The slopes were covered with shrub and thorny bush clinging to the barrenness of the rocky outcrop.  As they walked it tore at their cloaks, as if even here the enemy had engaged allies to block their escape, but Raalta did not falter in his step. As they descended, Faramir was staggered by the silence.  Only their tread on fallen leaf or branch, broke the eerie stillness; for here he knew a multitude of creatures of wing and foot lived, yet none appeared; they had retreated to some safe place, sensing what was to come. 

When they reached the bottom of the slope, where a thicket of gnarled trees grew, they found a pair of tethered horses.


Boromir propped himself up alongside a tree, then slid to the ground with exhaustion.  It was then the tremors began, a faint quivering of the fingers, then a distinct tremble of his hand which travelled up his arm.

Faramir horrified, exclaimed:

‘See Raalta, Boromir was too fatigued to …’

Raalta responded, shaking his head with concern:

‘It is not a physical ailment Faramir, it is mental malignancy.  The Dark has infiltrated his mind…’

 ‘Is there nothing that can be done?’

‘If only I had some Elanor, that could forestall for a time the darkness overtaking his spirit.

‘I have some Raalta; Gandalf gave us healing herbs…’ Faramir exclaimed, and reaching into his cloak pocket withdrew three vials.

Raalta took the Elanor and poured it into Boromir’s mouth while chanting a soulful refrain; the sonance resonated around them.  Within seconds the tremors stopped and Boromir fell into a becalmed stupor, his eyes wide-open, more yellowed than before.  Raalta examined them, shaking his head.


Raalta reached for his amulet, and pressing on the middle stone, a lavender-grey light radiated forth, encapsulating the three.

Raalta spoke to Faramir, his voice laced with trepidation:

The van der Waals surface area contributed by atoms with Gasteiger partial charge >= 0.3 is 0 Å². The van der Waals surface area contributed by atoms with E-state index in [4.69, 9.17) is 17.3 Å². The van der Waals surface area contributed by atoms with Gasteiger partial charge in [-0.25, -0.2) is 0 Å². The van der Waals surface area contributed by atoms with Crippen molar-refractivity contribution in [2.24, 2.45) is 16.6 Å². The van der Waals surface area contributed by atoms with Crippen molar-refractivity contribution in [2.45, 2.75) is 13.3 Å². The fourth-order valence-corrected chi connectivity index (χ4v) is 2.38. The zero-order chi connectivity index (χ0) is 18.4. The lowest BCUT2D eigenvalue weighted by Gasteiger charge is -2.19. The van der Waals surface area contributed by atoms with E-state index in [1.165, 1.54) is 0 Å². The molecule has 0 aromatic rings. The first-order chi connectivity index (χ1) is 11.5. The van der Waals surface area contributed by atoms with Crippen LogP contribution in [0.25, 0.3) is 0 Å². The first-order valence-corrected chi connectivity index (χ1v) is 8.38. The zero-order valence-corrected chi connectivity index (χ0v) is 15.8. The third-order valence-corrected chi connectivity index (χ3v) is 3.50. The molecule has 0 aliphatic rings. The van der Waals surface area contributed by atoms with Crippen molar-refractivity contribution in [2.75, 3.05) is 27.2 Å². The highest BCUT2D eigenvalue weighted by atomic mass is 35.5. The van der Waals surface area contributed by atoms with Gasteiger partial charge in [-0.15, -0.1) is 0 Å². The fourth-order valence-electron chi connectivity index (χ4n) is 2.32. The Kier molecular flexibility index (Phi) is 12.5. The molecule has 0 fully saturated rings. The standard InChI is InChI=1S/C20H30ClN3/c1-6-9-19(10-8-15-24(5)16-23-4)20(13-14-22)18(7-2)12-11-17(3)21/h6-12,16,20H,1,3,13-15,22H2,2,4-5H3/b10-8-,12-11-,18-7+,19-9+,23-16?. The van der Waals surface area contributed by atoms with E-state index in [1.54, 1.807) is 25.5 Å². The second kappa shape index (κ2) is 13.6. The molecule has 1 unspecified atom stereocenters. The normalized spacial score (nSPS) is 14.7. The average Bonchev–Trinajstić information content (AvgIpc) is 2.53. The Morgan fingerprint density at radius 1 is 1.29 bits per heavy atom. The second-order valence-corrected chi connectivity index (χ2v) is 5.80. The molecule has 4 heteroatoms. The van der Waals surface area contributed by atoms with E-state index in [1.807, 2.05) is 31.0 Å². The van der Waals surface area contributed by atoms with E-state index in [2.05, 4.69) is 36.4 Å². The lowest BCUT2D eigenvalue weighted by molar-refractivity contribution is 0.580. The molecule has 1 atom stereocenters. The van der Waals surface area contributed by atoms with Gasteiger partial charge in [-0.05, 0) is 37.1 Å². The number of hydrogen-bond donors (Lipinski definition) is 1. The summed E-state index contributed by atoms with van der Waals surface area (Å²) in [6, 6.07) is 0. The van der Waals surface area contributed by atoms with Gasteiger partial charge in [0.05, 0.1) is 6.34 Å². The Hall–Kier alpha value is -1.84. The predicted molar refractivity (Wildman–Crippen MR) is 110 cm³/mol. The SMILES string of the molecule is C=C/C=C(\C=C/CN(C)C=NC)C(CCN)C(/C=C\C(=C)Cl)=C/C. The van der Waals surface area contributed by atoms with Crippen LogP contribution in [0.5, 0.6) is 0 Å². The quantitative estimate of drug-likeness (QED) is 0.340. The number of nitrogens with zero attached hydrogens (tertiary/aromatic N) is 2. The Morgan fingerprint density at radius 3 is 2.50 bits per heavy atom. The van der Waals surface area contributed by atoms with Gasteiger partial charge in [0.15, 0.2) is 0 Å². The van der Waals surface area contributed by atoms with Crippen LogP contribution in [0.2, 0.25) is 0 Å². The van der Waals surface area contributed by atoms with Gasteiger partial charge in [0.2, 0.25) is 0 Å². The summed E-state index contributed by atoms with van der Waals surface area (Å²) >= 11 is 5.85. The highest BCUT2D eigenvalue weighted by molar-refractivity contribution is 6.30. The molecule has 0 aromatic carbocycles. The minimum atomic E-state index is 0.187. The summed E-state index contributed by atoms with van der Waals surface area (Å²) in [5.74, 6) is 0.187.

‘We are afforded some shelter within this light, but it can withstand the vengeful eyes of The Dark for a matter of minutes only, so I must with haste tell you what you must know.  There is no doubt, that Sauron has overtaken Boromir’s mind.  It is only a matter of time unless we can intercede that the transmutation will be complete, and he will move irrevocably to The Dark...’

Faramir gasped in shock:

‘What must we do to intercede - Gandalf’s light…!’

‘Gandalf’s light cannot help now.  There is only one thing that can protect him…’

‘Then it must be done, tell me what it is, what I must do…’

‘There is nothing you can do… and it is not without risk…’

‘But the alternative…’

‘When Boromir’s pupils shine yellow, he will be irretrievably lost…’


Faramir rushed to Boromir’s side:

‘His eyes are yellowish, but his pupils are not as yet!’

‘Sauron has fixed on to Boromir’s thoughts via the Band; it is only a matter of moments….’

‘Then… can we remove the Band?’

 ‘Not without loss of Boromir to the Quest.’

‘Then Raalta… what can be done?!’

‘We must block the Band and its transmission thoughts; we must block Boromir’s mind.’

 ‘Block his mind…. his mind!  Then how can he be!          Is there no other way?!’

‘There is none – but if you can get to a safe-haven in time and release the block, then Boromir’s mind can… be restored…’

As Raalta spoke, Faramir watched as the yellow tinge darkened and spread.

‘Then do it Raalta!  Do it now!’


Raalta took the central gem out of his amulet and held it above Boromir, and began to chant again, but now in florid and baser tones.  The greyish mist enveloping them quivered then pulsed in rhythm, as if waves of sound and light had become one.  Raalta stopped, breathed in heavily, waiting in anticipation...   The gem started to glow, and from it issued a chorale of haunting melody, which built into a crescendo, then a ray of silvery light shot forth and swirled around their capsule of space.  As Raalta chanted in harmony with the voices, the rays deepened in colour, like the light before the storm, then as Boromir breathed, he inhaled their greyness; sucked in by his breaths, they disappeared – then all was silent.